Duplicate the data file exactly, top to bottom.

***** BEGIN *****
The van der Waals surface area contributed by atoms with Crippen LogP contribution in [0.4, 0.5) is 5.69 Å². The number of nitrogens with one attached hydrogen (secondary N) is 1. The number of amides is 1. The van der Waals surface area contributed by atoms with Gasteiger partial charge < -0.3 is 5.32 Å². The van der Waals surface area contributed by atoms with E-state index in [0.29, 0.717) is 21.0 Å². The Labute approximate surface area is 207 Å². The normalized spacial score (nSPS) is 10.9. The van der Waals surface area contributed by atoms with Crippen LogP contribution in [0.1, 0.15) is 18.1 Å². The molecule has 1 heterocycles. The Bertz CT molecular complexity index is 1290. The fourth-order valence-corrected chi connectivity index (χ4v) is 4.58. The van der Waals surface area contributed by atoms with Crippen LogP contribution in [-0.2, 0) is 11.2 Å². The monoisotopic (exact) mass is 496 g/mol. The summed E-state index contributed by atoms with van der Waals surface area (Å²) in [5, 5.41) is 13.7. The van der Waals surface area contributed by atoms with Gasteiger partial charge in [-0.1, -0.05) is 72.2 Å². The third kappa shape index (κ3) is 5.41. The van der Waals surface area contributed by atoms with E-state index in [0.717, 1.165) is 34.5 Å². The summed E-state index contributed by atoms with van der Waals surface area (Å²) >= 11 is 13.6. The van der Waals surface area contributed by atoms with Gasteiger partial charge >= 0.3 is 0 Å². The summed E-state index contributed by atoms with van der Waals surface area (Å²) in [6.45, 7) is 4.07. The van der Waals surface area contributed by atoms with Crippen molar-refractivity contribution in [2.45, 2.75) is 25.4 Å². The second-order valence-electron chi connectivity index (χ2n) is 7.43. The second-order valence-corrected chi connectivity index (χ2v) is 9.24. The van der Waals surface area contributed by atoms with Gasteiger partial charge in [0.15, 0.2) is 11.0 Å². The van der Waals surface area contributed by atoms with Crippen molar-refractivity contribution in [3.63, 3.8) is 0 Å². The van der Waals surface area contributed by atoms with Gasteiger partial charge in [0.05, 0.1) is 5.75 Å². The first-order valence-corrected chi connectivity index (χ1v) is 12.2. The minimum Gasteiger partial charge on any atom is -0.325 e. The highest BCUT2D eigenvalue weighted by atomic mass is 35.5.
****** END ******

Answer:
The van der Waals surface area contributed by atoms with Crippen LogP contribution in [0.4, 0.5) is 5.69 Å². The number of nitrogens with one attached hydrogen (secondary N) is 1. The number of amides is 1. The van der Waals surface area contributed by atoms with Gasteiger partial charge < -0.3 is 5.32 Å². The van der Waals surface area contributed by atoms with E-state index in [0.29, 0.717) is 21.0 Å². The Labute approximate surface area is 207 Å². The normalized spacial score (nSPS) is 10.9. The van der Waals surface area contributed by atoms with Crippen LogP contribution in [0.1, 0.15) is 18.1 Å². The molecule has 1 heterocycles. The Bertz CT molecular complexity index is 1290. The fourth-order valence-corrected chi connectivity index (χ4v) is 4.58. The van der Waals surface area contributed by atoms with Crippen LogP contribution in [-0.2, 0) is 11.2 Å². The monoisotopic (exact) mass is 496 g/mol. The summed E-state index contributed by atoms with van der Waals surface area (Å²) in [5, 5.41) is 13.7. The van der Waals surface area contributed by atoms with Gasteiger partial charge in [-0.1, -0.05) is 72.2 Å². The third kappa shape index (κ3) is 5.41. The van der Waals surface area contributed by atoms with E-state index in [0.717, 1.165) is 34.5 Å². The summed E-state index contributed by atoms with van der Waals surface area (Å²) >= 11 is 13.6. The van der Waals surface area contributed by atoms with Gasteiger partial charge >= 0.3 is 0 Å². The summed E-state index contributed by atoms with van der Waals surface area (Å²) in [6.45, 7) is 4.07. The van der Waals surface area contributed by atoms with Crippen molar-refractivity contribution in [2.45, 2.75) is 25.4 Å². The second-order valence-electron chi connectivity index (χ2n) is 7.43. The second-order valence-corrected chi connectivity index (χ2v) is 9.24. The van der Waals surface area contributed by atoms with Gasteiger partial charge in [0.15, 0.2) is 11.0 Å². The van der Waals surface area contributed by atoms with Crippen molar-refractivity contribution in [3.63, 3.8) is 0 Å². The van der Waals surface area contributed by atoms with Gasteiger partial charge in [0.05, 0.1) is 5.75 Å². The first-order valence-corrected chi connectivity index (χ1v) is 12.2. The minimum Gasteiger partial charge on any atom is -0.325 e. The highest BCUT2D eigenvalue weighted by atomic mass is 35.5.